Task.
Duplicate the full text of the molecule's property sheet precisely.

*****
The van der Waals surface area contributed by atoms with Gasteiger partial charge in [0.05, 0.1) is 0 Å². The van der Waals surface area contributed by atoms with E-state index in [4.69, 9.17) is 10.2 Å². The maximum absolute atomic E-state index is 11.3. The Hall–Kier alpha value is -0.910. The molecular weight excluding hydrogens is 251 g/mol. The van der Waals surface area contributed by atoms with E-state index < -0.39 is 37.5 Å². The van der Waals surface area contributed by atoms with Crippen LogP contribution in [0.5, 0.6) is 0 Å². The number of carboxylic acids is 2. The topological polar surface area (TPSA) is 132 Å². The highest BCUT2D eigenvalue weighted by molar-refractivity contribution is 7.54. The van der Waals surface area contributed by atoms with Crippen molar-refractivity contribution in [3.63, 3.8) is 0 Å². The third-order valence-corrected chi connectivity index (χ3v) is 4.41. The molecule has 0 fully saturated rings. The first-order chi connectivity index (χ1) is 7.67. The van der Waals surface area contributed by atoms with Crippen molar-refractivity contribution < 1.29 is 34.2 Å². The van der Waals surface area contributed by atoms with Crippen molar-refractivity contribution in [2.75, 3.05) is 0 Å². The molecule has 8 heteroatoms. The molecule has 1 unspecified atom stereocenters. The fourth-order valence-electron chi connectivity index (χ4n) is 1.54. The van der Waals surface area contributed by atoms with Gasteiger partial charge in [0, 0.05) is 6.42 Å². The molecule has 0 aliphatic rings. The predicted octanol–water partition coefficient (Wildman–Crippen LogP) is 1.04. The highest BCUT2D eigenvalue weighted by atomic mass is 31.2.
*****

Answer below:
The van der Waals surface area contributed by atoms with Gasteiger partial charge in [0.05, 0.1) is 0 Å². The van der Waals surface area contributed by atoms with E-state index in [4.69, 9.17) is 10.2 Å². The maximum absolute atomic E-state index is 11.3. The Hall–Kier alpha value is -0.910. The molecular weight excluding hydrogens is 251 g/mol. The van der Waals surface area contributed by atoms with E-state index < -0.39 is 37.5 Å². The van der Waals surface area contributed by atoms with Crippen LogP contribution in [0.5, 0.6) is 0 Å². The number of carboxylic acids is 2. The topological polar surface area (TPSA) is 132 Å². The highest BCUT2D eigenvalue weighted by molar-refractivity contribution is 7.54. The van der Waals surface area contributed by atoms with Crippen molar-refractivity contribution in [3.63, 3.8) is 0 Å². The third-order valence-corrected chi connectivity index (χ3v) is 4.41. The molecule has 0 fully saturated rings. The first-order chi connectivity index (χ1) is 7.67. The van der Waals surface area contributed by atoms with Crippen molar-refractivity contribution < 1.29 is 34.2 Å². The van der Waals surface area contributed by atoms with Crippen molar-refractivity contribution in [2.75, 3.05) is 0 Å². The molecule has 8 heteroatoms. The molecule has 1 unspecified atom stereocenters. The fourth-order valence-electron chi connectivity index (χ4n) is 1.54. The van der Waals surface area contributed by atoms with Gasteiger partial charge in [0, 0.05) is 6.42 Å². The molecule has 0 aliphatic rings. The predicted octanol–water partition coefficient (Wildman–Crippen LogP) is 1.04. The highest BCUT2D eigenvalue weighted by atomic mass is 31.2.